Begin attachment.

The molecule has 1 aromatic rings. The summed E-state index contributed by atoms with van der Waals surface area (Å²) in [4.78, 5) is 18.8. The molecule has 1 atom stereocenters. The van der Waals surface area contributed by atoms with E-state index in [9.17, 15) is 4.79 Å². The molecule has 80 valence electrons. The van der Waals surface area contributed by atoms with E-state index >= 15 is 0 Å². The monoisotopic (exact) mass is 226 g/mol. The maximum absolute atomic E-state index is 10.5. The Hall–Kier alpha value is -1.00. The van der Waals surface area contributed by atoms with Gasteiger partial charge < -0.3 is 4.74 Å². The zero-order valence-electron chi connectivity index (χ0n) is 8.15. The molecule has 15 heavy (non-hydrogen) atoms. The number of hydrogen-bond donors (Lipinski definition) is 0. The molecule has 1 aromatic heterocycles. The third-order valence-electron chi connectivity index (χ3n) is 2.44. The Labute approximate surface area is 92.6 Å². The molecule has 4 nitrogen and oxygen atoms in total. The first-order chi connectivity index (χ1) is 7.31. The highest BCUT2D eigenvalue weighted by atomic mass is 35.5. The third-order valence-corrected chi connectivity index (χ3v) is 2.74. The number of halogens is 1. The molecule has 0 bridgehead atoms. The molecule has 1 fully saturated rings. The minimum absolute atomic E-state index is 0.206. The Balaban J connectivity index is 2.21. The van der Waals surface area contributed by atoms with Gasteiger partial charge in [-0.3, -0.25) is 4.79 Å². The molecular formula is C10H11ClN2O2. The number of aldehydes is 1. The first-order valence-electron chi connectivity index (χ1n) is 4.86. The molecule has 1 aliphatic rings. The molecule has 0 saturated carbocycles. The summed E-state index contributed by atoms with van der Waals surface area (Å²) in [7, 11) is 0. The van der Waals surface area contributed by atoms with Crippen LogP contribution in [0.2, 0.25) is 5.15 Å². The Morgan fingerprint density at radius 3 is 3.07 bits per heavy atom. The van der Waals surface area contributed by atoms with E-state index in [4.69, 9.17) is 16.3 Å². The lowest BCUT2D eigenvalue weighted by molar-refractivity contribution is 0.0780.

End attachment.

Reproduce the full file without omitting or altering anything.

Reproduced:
The molecule has 1 aromatic rings. The summed E-state index contributed by atoms with van der Waals surface area (Å²) in [4.78, 5) is 18.8. The molecule has 1 atom stereocenters. The van der Waals surface area contributed by atoms with E-state index in [9.17, 15) is 4.79 Å². The molecule has 80 valence electrons. The van der Waals surface area contributed by atoms with E-state index >= 15 is 0 Å². The monoisotopic (exact) mass is 226 g/mol. The maximum absolute atomic E-state index is 10.5. The Hall–Kier alpha value is -1.00. The van der Waals surface area contributed by atoms with Gasteiger partial charge < -0.3 is 4.74 Å². The zero-order valence-electron chi connectivity index (χ0n) is 8.15. The molecule has 15 heavy (non-hydrogen) atoms. The number of hydrogen-bond donors (Lipinski definition) is 0. The molecule has 1 aromatic heterocycles. The third-order valence-electron chi connectivity index (χ3n) is 2.44. The Labute approximate surface area is 92.6 Å². The molecule has 4 nitrogen and oxygen atoms in total. The first-order chi connectivity index (χ1) is 7.31. The highest BCUT2D eigenvalue weighted by atomic mass is 35.5. The third-order valence-corrected chi connectivity index (χ3v) is 2.74. The number of halogens is 1. The molecule has 0 bridgehead atoms. The molecule has 1 fully saturated rings. The minimum absolute atomic E-state index is 0.206. The Balaban J connectivity index is 2.21. The van der Waals surface area contributed by atoms with Gasteiger partial charge in [-0.3, -0.25) is 4.79 Å². The molecular formula is C10H11ClN2O2. The number of aldehydes is 1. The first-order valence-electron chi connectivity index (χ1n) is 4.86. The molecule has 1 aliphatic rings. The molecule has 0 saturated carbocycles. The summed E-state index contributed by atoms with van der Waals surface area (Å²) in [7, 11) is 0. The van der Waals surface area contributed by atoms with Crippen LogP contribution in [0.2, 0.25) is 5.15 Å². The Morgan fingerprint density at radius 3 is 3.07 bits per heavy atom. The van der Waals surface area contributed by atoms with E-state index in [4.69, 9.17) is 16.3 Å². The lowest BCUT2D eigenvalue weighted by molar-refractivity contribution is 0.0780.